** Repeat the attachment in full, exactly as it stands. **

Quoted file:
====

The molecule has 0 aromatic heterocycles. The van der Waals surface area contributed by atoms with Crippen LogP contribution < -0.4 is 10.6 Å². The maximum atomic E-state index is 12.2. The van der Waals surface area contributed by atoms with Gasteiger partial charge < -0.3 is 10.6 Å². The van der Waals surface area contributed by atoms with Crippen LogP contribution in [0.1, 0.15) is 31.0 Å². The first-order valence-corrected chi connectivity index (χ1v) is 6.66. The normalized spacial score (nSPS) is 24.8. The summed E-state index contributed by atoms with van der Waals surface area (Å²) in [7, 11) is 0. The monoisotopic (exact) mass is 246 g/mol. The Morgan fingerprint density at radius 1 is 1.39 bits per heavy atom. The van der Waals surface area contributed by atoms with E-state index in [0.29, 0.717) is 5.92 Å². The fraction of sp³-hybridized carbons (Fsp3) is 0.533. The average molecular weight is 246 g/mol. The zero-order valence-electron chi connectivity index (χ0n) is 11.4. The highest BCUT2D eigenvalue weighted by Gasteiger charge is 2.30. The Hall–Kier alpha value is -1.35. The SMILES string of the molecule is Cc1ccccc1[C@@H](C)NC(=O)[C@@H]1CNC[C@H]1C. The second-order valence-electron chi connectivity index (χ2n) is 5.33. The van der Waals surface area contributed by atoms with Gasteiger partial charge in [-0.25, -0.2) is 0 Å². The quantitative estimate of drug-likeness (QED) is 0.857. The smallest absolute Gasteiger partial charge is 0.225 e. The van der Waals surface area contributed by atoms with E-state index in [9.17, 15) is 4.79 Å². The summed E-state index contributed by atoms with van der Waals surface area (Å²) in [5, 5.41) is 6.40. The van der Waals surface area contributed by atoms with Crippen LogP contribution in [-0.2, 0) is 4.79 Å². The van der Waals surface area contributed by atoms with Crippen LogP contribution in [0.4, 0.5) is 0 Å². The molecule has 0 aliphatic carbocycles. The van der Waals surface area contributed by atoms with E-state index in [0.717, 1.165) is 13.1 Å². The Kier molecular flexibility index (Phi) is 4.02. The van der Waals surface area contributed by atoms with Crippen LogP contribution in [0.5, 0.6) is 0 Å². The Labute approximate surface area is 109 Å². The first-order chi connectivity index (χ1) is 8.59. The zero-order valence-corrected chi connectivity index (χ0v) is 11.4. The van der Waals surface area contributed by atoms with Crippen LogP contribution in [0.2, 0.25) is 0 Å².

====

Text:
The molecule has 0 aromatic heterocycles. The van der Waals surface area contributed by atoms with Crippen LogP contribution < -0.4 is 10.6 Å². The maximum atomic E-state index is 12.2. The van der Waals surface area contributed by atoms with Gasteiger partial charge < -0.3 is 10.6 Å². The van der Waals surface area contributed by atoms with Crippen LogP contribution in [0.1, 0.15) is 31.0 Å². The first-order valence-corrected chi connectivity index (χ1v) is 6.66. The normalized spacial score (nSPS) is 24.8. The summed E-state index contributed by atoms with van der Waals surface area (Å²) in [7, 11) is 0. The monoisotopic (exact) mass is 246 g/mol. The Morgan fingerprint density at radius 1 is 1.39 bits per heavy atom. The van der Waals surface area contributed by atoms with E-state index in [0.29, 0.717) is 5.92 Å². The fraction of sp³-hybridized carbons (Fsp3) is 0.533. The average molecular weight is 246 g/mol. The zero-order valence-electron chi connectivity index (χ0n) is 11.4. The highest BCUT2D eigenvalue weighted by Gasteiger charge is 2.30. The Hall–Kier alpha value is -1.35. The SMILES string of the molecule is Cc1ccccc1[C@@H](C)NC(=O)[C@@H]1CNC[C@H]1C. The second-order valence-electron chi connectivity index (χ2n) is 5.33. The van der Waals surface area contributed by atoms with Gasteiger partial charge in [-0.25, -0.2) is 0 Å². The quantitative estimate of drug-likeness (QED) is 0.857. The smallest absolute Gasteiger partial charge is 0.225 e. The van der Waals surface area contributed by atoms with E-state index in [9.17, 15) is 4.79 Å². The summed E-state index contributed by atoms with van der Waals surface area (Å²) in [5, 5.41) is 6.40. The van der Waals surface area contributed by atoms with Crippen LogP contribution in [-0.2, 0) is 4.79 Å². The van der Waals surface area contributed by atoms with Crippen LogP contribution in [0.4, 0.5) is 0 Å². The molecule has 0 aliphatic carbocycles. The van der Waals surface area contributed by atoms with E-state index in [0.717, 1.165) is 13.1 Å². The Kier molecular flexibility index (Phi) is 4.02. The van der Waals surface area contributed by atoms with Crippen LogP contribution in [0.5, 0.6) is 0 Å². The Labute approximate surface area is 109 Å². The first-order chi connectivity index (χ1) is 8.59. The zero-order valence-corrected chi connectivity index (χ0v) is 11.4. The van der Waals surface area contributed by atoms with Crippen LogP contribution in [0.2, 0.25) is 0 Å².